Sir Bat-ears was a dog of birth
And bred in Aberdeen,
But he favoured not his noble kin
And so his lot is mean,
And Sir Bat-ears sits by the almshouses
On the stones with grass between.
Under the ancient archway
His pleasure is to wait
Between the two stone pineapples
That flank the weathered gate;
And old, old alms-pers
ns go by,
All rusty, bent and black,
"Good-day, good-day, Sir Bat-ears,"
They say and stroke his back.
And old, old alms-persons go by,
Shaking and well-nigh dead,
"Good-night, good-night, Sir Bat-ears!"
They say and pat his head.
So courted and considered
He sits out hour by hour,
Benignant in the sunshine
And prudent in the shower.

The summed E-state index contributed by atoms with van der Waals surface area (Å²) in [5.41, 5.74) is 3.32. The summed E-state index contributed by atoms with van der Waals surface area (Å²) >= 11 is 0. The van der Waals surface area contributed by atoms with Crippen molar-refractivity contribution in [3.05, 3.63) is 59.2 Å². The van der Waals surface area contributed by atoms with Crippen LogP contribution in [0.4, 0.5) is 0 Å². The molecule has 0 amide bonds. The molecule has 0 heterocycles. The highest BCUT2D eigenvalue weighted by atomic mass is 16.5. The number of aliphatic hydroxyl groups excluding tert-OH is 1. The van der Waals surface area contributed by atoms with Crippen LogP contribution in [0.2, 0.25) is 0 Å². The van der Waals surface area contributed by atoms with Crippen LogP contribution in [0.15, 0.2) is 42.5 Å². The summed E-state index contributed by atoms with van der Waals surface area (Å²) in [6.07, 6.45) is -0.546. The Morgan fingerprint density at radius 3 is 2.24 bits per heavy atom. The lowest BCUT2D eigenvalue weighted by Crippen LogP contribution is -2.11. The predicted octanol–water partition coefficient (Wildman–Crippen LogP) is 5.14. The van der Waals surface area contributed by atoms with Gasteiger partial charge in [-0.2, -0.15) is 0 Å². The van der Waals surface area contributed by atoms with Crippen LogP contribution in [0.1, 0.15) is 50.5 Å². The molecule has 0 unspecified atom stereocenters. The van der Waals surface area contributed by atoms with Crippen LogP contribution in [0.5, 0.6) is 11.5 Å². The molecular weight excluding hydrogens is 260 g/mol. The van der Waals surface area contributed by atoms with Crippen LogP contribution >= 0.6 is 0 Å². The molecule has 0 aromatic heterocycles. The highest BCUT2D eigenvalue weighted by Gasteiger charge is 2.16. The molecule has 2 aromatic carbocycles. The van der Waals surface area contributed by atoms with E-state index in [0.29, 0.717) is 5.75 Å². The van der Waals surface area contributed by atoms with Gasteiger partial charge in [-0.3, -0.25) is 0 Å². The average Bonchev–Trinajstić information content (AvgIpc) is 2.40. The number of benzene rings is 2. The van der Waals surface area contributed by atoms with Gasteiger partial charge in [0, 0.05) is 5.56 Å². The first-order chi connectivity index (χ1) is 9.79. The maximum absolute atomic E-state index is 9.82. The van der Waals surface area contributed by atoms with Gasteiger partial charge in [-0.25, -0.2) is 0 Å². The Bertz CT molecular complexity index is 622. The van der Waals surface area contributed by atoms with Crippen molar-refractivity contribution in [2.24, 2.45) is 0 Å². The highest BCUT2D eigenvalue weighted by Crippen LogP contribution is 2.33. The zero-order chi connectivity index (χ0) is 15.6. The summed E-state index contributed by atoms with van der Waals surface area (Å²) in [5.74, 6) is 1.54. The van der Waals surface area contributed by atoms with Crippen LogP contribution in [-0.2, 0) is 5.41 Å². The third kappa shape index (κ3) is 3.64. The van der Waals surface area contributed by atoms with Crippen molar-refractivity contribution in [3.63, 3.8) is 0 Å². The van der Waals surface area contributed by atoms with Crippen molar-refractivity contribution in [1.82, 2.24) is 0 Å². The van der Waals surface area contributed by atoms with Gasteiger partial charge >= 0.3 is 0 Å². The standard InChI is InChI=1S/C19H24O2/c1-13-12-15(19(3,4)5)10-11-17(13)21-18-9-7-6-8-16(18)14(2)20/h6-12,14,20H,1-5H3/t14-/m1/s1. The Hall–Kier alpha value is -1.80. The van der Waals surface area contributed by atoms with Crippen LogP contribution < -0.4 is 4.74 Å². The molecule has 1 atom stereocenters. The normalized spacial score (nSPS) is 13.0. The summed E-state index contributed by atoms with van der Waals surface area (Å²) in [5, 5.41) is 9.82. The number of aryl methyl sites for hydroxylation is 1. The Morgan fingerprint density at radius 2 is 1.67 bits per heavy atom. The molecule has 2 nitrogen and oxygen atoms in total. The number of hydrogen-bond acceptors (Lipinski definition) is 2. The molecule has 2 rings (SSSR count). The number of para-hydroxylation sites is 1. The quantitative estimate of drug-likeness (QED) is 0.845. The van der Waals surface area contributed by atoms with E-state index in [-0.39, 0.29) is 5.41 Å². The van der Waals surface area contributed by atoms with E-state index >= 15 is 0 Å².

(Nay, stoutly can he stand a storm
And stiffly breast the rain,
That rising when the cloud is gone
He leaves a circle of dry stone
Whereon to sit again.)
A dozen little door steps
Under the arch are seen,
A dozen aged alms-persons
To keep them bright and clean:
Two wrinkled hands to scour each step
With a square of yellow stone--
But print-marks of Sir Bat-ears' paws
Bespeckle every one.
And little eats an alms-person,
But, though his board be bare,
There never lacks a bone of the best
To be Sir Bat-ears' share.
Mendicant muzzle and shrewd nose,
He quests from door to door;
Their grace they say--his shadow gray
Is instant on the floor,
Humblest of all the dogs there be,
A pensioner of the poor.